Compulsory contributions from UK energy companies

UK Government announcement (8 pages, PDF) of a plan to “propose legislation requiring energy suppliers and electricity generators to contribute an estimated additional £910 million” towards a “Home Energy Saving Programme”. This cost estimate relates to the period to March 2011.

According to the Government, these compulsory contributions from energy companies would not amount to a windfall tax.

Energy retailers would be required to fund more home insulation measures under the Carbon Emissions Reduction Target (CERT) programme (formerly known as the energy efficiency commitment), at an estimated additional cost of £560 million. The other £350 million are to be spent on a new “Community Energy Savings Programme” which would be “funded through a new and additional obligation on the energy suppliers and electricity generators”.

Under sections 7 and 8 of The Electricity and Gas (Carbon Emissions Reduction) Order 2008, the basis for allocating the burden of the £560 million between retailers seems to be the average number of customers supplied at 31 December 2007, 31 December 2008 and 31 December 2009 (except for new entrants where different rules apply). The basis for allocating the burden of the £350 million is not disclosed.

There are also some plans for future consultations or reviews on surcharges for non-direct-debit payments or pre-payment metering.

The possibility of charging electricity generators for more of the carbon emission permits issues within the current phase (2008-2012) of the EU emissions trading scheme was rejected on the grounds that it was not explicitly permitted in the relevant EU directive.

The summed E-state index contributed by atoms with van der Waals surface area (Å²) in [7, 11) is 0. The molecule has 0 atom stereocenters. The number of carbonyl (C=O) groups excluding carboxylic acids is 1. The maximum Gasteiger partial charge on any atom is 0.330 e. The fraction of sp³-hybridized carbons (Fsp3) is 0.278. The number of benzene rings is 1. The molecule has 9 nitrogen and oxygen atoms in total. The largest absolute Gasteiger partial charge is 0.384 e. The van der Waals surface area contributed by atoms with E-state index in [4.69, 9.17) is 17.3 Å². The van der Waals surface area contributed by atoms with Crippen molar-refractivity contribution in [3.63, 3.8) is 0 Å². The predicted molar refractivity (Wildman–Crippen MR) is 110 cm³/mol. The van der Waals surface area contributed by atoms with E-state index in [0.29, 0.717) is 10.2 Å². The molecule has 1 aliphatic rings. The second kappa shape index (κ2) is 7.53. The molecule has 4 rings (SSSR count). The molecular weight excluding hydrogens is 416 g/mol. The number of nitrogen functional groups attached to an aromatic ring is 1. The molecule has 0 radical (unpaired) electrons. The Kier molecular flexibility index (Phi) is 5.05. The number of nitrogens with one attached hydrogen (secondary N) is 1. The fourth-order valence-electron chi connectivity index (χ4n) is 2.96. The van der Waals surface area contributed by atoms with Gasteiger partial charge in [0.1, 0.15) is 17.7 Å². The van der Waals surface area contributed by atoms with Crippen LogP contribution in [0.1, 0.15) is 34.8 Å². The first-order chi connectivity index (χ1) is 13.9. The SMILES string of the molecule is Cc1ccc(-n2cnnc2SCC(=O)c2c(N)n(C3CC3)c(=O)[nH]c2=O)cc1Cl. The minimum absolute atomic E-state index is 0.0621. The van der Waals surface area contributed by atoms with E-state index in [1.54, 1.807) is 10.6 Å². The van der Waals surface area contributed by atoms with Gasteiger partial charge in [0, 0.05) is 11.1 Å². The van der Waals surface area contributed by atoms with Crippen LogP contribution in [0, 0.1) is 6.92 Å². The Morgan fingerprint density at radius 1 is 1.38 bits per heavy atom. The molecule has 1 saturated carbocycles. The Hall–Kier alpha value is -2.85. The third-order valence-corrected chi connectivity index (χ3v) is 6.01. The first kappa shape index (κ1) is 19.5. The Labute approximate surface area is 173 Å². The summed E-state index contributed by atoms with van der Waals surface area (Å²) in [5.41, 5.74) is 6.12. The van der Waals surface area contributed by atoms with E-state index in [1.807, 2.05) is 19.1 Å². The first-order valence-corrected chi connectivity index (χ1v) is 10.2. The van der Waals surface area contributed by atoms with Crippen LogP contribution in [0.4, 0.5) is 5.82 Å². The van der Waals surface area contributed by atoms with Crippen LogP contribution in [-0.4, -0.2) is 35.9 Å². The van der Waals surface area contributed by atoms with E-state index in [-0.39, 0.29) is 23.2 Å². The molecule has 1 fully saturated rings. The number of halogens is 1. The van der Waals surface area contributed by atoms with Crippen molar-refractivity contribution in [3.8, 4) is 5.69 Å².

Comment. Assuming effective competition in retail supply, at least some of the £910 million is likely to be passed through to customers through bills, since the extent of each supplier's overall obligation under CERT will depend on its future market share. In other words, the additional compulsory contributions announced today make it more costly for retails to retain energy customers, and this additional marginal cost on retailers will presumably be reflected in their prices. Given the reliance on customer numbers rather than amounts of energy supplied as the basis for allocating the obligation, the burden of the scheme may be as great on low-consumption households as on high-consumption households. For the Community Energy Savings Programme, the charging base for the new obligation or tax is not disclosed, making it impossible to judge how much of the cost is likely to be passed through to consumers. Franck

For further information or advice please contact Franck Latrémolière.

Filed under Electricity, Gas.

Reckon LLP is an economics consultancy with expertise in data analysis, economic regulation and competition law.

About Reckon